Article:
25th February 2005 at 00:00

Chemists are interested in energy from chemical reactions. Most of our heat energy comes from changing chemical energy into heat (eating food or burning fuel). Reactions like this are called exothermic (exo means "out", as in the word "exit"). The opposite reactions, during which heat is taken in, are called endothermic. Set up some endothermic and exothermic changes.

Endothermic are difficult, but dissolving salts such as potassium, or ammonium, nitrate in water will make the container feel colder (this is how the Romans cooled their wine, using saltpetre and water). Mixing lemon juice and bicarbonate of soda, or adding salt to ice will make the temperature fall considerably. Exothermic change is easier: add magnesium powder to acid; or iron filings to copper sulphate. Or try a combustion reaction. Very carefully set a few drops of an alcohol alight, and show how lots of heat comes out in this flame. Chemicals contain energy in their bonds; depending on pupils' ability you might discuss why some chemical changes are exothermic and others endothermic, in terms of the energy in the bonds that are broken compared to that in the new bonds that are made.


Generally, small animals lose heat more easily than larger ones, hence the elephant has big ears to increase its surface area so to help it keep cool, and yet the mouse is quite furry to keep its heat in. This is explained by the ratio of surface area to volume, and also tells why babies need to be kept especially warm, as they have a relatively small ratio of volume to surface area.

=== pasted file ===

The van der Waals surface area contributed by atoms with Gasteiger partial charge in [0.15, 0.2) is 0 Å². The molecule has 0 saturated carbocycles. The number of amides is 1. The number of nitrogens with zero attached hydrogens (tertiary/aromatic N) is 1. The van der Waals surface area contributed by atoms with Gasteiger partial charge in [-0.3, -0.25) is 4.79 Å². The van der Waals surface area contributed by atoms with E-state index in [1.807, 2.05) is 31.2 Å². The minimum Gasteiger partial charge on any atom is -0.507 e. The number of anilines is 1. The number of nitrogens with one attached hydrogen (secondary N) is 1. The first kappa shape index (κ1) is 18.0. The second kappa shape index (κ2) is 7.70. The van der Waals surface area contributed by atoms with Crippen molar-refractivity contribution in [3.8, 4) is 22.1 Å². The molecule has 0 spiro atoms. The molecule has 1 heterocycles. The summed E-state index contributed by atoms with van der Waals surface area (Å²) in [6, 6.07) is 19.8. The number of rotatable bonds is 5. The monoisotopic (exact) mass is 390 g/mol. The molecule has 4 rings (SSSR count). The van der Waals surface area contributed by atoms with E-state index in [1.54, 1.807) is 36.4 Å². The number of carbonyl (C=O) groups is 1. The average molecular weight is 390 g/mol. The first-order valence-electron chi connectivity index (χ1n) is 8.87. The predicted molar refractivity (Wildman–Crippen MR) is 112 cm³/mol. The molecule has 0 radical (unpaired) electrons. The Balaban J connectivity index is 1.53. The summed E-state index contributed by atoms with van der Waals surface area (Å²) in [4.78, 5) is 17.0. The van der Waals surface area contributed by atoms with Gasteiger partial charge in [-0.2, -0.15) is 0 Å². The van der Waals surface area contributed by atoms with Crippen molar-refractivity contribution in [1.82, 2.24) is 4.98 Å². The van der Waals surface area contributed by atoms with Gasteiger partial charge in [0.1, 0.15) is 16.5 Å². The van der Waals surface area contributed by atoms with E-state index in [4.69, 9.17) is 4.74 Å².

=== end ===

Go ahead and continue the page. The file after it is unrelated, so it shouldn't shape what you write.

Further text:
For an investigation, start with hot water in a small and a large container at the same temperature. Place a thermometer in each and plot a graph of temperature against time over 10 minutes or so. Which keeps the heat in best? You might compare other shapes. Very able students can work out the sizes and do the sums.

This can be further adapted to show which materials are the best insulators, by wrapping them around the small container to see how well they slow the heat loss; try plastics (eg polystyrene), fur or wool (maybe also different thicknesses); better still try the coat sleeves of pupils'

outdoor coats. See who stays warm!

Subscribe to get access to the content on this page.

If you are already a Tes/ Tes Scotland subscriber please log in with your username or email address to get full access to our back issues, CPD library and membership plus page.

Not a subscriber? Find out more about our subscription offers.
Subscribe now
Existing subscriber?
Enter subscription number


The guide by your side – ensuring you are always up to date with the latest in education.

Get Tes magazine online and delivered to your door. Stay up to date with the latest research, teacher innovation and insight, plus classroom tips and techniques with a Tes magazine subscription.
With a Tes magazine subscription you get exclusive access to our CPD library. Including our New Teachers’ special for NQTS, Ed Tech, How to Get a Job, Trip Planner, Ed Biz Special and all Tes back issues.

Subscribe now